Nocturnal landscapes and cityscapes illuminated by silvery, crescent moons, ruined cottages covered in tangles of undergrowth and anxious figures sheltering in shadowy woodlands and bombed-out streets – all hallmarks of British neo-romanticism.
A spotlight is being shone on this movement that produced some of the most innovative and captivating works of art in the mid-20th century in a free exhibition opening in July at the Fry Art Gallery.
The Fry holds a collection of works by neo-romantic artists who lived and worked in north west Essex, and is joining forces with The Ingram Collection of Modern British Art to explore this movement through an exhibition of 30 works by artists Graham Sutherland (1903-1980), John Piper (1903-1992), Keith Vaughan (1912-1977), John Craxton (1922-2009), John Minton (1917-1957), Robert McBryde (1913-1966), Robert Colquhoun (1914-1962) and Michael Ayrton (1921-1975).
Neo-romanticism infiltrated key areas of British creative life from the 1930s to the end of the 1950s and was characterized by a renewed interest in the Romantic era’s artistic and literary themes. This movement was a reaction to the dominant style of the time, which was abstract expressionism, and its artists sought a more intuitive, subjective approach to artmaking and to revive a sense of the mystical, imaginative, and emotional in art.
The works often feature strong narrative elements, evoking a sense of mystery and symbolism that invites the viewer to delve deeper into the hidden meanings behind the images. There is an all-pervading sense of nostalgia, foreboding and claustrophobia and this can partly be explained by the anxiety generated by the Second World War and the nightly blackouts which plunged the country into years of darkness and uncertainty.
Graham Sutherland and John Piper led the way in developing highly poetic paintings partly inspired by the visions of Samuel Palmer (1805-1881) and William Blake (1757-1827) and partly by a more general emotional response to the British landscape and its history. Examples in the exhibition will include Tin Mine, various aspects and Ideas for composition of miners drilling in a confined stope (both 1942) by the former, and The Ship (1937) Rockface under Tryfan, North Wales (1950) by the latter, all Ingram Collection.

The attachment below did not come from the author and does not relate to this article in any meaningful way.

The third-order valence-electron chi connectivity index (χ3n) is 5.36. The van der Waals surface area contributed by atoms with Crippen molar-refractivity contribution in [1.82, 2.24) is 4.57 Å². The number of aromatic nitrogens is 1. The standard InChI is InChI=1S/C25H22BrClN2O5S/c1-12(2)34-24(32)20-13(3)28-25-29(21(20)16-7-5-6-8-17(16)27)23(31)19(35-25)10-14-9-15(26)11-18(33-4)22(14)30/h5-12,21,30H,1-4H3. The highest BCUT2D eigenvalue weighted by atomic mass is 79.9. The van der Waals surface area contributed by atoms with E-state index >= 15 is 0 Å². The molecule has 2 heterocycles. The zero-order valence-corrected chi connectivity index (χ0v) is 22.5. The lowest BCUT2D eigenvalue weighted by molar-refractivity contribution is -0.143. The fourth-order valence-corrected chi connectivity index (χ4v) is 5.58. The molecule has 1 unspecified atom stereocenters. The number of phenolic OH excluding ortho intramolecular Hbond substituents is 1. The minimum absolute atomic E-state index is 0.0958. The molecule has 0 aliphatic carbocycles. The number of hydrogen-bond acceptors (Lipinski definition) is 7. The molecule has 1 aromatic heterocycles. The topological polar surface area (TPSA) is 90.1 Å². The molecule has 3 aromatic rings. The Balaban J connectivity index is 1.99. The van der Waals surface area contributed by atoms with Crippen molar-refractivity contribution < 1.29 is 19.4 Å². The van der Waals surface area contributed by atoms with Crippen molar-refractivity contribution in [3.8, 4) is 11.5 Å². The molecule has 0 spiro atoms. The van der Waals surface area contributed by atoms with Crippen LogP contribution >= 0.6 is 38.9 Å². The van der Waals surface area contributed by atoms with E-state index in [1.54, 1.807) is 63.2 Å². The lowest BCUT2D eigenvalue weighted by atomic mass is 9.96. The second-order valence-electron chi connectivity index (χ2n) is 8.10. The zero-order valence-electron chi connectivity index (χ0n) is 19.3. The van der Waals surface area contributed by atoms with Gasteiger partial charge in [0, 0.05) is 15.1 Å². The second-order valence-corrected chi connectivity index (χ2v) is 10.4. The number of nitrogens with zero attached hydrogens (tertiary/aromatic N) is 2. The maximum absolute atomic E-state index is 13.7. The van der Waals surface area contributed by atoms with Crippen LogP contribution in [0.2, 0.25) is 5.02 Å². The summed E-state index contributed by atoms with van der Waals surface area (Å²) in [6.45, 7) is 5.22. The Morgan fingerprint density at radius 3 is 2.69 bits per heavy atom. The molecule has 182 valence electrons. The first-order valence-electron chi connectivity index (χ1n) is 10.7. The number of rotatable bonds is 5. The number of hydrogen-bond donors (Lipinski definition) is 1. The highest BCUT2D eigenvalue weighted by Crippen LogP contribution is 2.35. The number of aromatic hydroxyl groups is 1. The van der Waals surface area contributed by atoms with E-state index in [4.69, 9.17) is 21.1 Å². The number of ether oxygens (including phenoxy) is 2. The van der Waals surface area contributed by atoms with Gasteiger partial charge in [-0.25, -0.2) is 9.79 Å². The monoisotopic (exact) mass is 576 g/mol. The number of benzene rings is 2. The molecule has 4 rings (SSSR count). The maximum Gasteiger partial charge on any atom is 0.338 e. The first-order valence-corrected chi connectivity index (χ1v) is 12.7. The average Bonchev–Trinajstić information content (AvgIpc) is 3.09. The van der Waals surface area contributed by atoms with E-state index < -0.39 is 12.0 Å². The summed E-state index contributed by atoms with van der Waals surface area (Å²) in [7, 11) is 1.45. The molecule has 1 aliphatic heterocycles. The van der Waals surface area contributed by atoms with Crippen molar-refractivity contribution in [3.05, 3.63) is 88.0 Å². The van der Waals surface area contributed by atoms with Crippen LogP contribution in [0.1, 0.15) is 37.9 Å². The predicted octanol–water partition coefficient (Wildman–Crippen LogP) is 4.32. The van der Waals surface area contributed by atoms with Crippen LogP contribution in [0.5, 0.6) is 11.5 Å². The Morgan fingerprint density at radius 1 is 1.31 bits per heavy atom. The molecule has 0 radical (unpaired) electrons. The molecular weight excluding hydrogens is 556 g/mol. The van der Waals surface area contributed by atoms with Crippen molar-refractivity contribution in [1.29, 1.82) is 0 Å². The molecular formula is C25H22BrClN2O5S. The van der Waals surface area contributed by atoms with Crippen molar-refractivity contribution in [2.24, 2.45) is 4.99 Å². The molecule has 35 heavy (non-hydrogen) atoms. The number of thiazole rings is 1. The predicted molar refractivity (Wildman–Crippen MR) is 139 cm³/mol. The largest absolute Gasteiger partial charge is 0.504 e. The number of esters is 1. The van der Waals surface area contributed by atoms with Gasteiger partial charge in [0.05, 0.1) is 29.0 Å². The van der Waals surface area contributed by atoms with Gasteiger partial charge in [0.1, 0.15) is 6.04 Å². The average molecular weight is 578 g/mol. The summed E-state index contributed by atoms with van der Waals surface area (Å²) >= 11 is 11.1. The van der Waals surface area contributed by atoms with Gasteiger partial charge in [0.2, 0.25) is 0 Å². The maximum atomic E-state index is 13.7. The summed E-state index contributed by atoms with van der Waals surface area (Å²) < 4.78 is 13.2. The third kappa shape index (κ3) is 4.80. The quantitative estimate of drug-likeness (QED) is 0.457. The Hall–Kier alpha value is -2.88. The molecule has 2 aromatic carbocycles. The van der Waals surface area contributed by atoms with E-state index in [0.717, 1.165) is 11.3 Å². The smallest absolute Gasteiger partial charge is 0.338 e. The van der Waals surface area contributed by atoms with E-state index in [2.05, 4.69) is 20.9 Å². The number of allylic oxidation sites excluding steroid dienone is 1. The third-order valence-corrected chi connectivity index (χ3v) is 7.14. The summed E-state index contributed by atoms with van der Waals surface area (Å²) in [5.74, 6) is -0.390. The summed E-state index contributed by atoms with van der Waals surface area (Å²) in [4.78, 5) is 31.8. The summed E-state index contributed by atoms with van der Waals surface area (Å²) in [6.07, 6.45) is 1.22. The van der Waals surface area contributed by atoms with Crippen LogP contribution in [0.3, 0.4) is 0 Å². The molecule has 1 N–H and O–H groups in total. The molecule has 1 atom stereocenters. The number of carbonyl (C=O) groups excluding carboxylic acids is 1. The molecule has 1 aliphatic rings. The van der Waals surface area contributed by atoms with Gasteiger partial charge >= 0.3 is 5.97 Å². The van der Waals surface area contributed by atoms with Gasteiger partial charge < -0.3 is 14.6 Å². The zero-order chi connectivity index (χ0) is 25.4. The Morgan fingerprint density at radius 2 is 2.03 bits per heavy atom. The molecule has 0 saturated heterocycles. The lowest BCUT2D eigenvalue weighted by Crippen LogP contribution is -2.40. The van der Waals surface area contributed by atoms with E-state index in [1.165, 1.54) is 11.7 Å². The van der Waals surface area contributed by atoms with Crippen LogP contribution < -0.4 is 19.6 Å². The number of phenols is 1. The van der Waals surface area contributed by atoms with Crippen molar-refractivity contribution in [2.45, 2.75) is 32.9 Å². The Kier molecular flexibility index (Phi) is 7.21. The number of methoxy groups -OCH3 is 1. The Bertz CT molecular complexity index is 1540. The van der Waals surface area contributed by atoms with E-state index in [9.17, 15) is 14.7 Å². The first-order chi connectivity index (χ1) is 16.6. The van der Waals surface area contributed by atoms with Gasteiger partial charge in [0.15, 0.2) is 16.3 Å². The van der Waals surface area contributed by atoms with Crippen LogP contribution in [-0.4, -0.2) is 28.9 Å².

John Minton was another leading figure in this movement, known for his deeply atmospheric paintings and prints. He often depicted lonely figures in desolate landscapes, evoking a sense of the sublime and the uncanny, such as The Hop Pickers (1945) and On the Quay, Cornwall (circa 1944), both from the Ingram Collection.
Keith Vaughan was another prominent neo-romantic artist, known for his introspective, melancholic works that explored the themes of human isolation and the search for meaning in a rapidly changing world. Vaughan works in the show include Figure Throwing at a Wave (1950) and The Garden at Ashton Gifford (1942), both Ingram Collection, and The Walled Garden (1951) and Two Studies of Outhouses (1955), both Fry Art Gallery.
Robert Colquhoun and Robert MacBryde were a pair of Scottish artists who worked collaboratively, producing striking figurative paintings that were often surreal and fantastical- demonstrated in the show by Masked Figures with Horse (1953) and Seated Woman (1952) by the former and Woman at Table (1948) and Still life with an oil lamp (1955-60) by the latter, all from the Fry Art Gallery. Michael Ayrton was another artist associated with the movement, known for his sculptures and drawings that often drew on Greek mythology and ancient history, such as Study on the theme of Temptation of St Anthony (1943, Ingram Collection) and Conversations in the Wind (1948, Fry Art Gallery)
John Craxton was a painter who was heavily influenced by his travels in Greece and the Mediterranean, and his works often featured vivid, dreamlike scenes of rural life and mythological subjects, such as Greek Dancer (1952), Landscape, Tresco (1954) and Girl with scarf by the sea (1957), all Ingram Collection.
A World of Private Mystery: British Neo-Romantics
8 July – 29 October 2023
Fry Art Gallery
19a Castle St, Saffron Walden CB10 1BD
The Fry Public Art Gallery in Saffron Walden was opened in 1987 and houses an impressive number of paintings, prints, illustrations, wallpapers and decorative designs by artists of the 20th century and the present day who have local connections and have made a significant contribution to their field. There is an emphasis on those who for a variety of reasons settled in Great Bardfield between the early thirties of the last century and the death in 1983 of John Aldridge RA (who had lived in the village for 50 years), such as friends Edward Bawden and Eric Ravilious with their artist wives Charlotte Epton and Tirzah Garwood.